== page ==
Ferruccio Sardella’s Living Water Map
In 2010, artist Ferruccio Sardella installed a living sculpture in the Welcome Court of the Evergreen Brick Works in Toronto, named Watershed Consciousness. The structure lives by the rainwater that runs through it, feeding its plant wall. It serves as a representation of the Toronto area watersheds, mapping the passage of water from the Oak Ridges Moraine to Lake Ontario.
Evergreen Brick Works is the place to be for exploring what’s new in urban sustainability. Nestled in an oasis of forest next to the Don Valley Parkway, this social enterprise is bringing nature back to cities by means of inclusive community programming. At the inauguration of Watershed Consciousness, one of the sites many public art pieces, Geoff Cape, Evergreen’s executive director, explained: “We hope that through this watershed wall, we help re-connect Torontonians to the natural forces that sustain us.”
Recently, Evergreen Brick Works hosted the Grey To Green Conference, an event focused on greening urban infrastructure. Hot topics at this conference included living walls or roofs and storm water management, two things that are realized in Sardella’s public art piece.
Sculpted stainless steel pipes imitate the Lake Ontario tributaries that run throughout the Toronto area, transporting rainwater through forested arteries such as the Don Valley. A large plate of rusted cor-tan steel delineates the highly urbanized region of Toronto, perforated by winding rivers. Rainwater flows down into the structure and trickles out along a sheet of steel at the bottom, creating a waterfall wall effect.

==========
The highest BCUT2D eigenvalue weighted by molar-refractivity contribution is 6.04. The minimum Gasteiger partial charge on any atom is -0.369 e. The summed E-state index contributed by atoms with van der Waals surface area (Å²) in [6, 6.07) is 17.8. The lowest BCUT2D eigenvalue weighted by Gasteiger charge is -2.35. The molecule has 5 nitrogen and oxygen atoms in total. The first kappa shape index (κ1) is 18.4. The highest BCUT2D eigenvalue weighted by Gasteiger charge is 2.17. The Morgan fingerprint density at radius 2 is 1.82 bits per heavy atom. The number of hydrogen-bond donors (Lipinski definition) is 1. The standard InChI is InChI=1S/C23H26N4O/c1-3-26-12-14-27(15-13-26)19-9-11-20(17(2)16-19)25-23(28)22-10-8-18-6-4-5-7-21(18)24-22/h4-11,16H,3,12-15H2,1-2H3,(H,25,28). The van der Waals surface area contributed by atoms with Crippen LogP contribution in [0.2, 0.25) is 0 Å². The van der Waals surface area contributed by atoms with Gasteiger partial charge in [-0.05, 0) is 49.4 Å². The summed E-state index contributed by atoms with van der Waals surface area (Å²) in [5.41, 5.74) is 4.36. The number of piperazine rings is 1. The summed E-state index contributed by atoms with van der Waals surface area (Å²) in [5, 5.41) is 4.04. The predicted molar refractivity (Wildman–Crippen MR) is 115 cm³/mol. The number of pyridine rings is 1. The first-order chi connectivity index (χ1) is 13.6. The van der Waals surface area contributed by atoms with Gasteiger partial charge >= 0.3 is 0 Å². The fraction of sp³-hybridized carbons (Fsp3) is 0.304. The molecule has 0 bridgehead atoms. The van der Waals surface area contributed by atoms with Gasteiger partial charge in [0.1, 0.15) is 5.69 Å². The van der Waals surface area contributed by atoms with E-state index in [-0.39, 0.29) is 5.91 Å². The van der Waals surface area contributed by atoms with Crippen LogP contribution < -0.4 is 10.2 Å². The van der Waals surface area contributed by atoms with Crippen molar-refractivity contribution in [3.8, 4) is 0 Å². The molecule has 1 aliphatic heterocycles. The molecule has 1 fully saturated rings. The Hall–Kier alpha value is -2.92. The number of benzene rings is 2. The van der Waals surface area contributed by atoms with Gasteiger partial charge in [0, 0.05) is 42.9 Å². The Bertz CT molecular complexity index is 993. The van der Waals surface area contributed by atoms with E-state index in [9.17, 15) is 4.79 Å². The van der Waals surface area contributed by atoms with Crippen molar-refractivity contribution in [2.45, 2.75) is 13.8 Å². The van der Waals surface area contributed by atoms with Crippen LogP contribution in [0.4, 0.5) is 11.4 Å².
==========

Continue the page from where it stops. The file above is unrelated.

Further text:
If this piece serves as a map of Toronto, it breaks the convention of metropolitan cartography, reminding us to acknowledge the geography beneath our paved roads and city blocks.
“Instead of the repetitive criss crossing of city streets, the piece depicts ghostly homages to the lost rivers of Toronto etched into the rusted steel. To consider this work as a map is to confront Toronto’s ecological essence. “Where is your watershed address?” is the question the installation asks the occupants of the region.” –Ferruccio Sardella
- Meriza Martel-Bryden
Photographer’s Note: One of the many alleyways in Marrakesh medina, this one is home to a herboristerie. Marrakesh, Morocco
!! I need to go in store like that for herbs and tea before I die ..
I am part of the universe and IT will guide me into a place filled with wonder and happiness.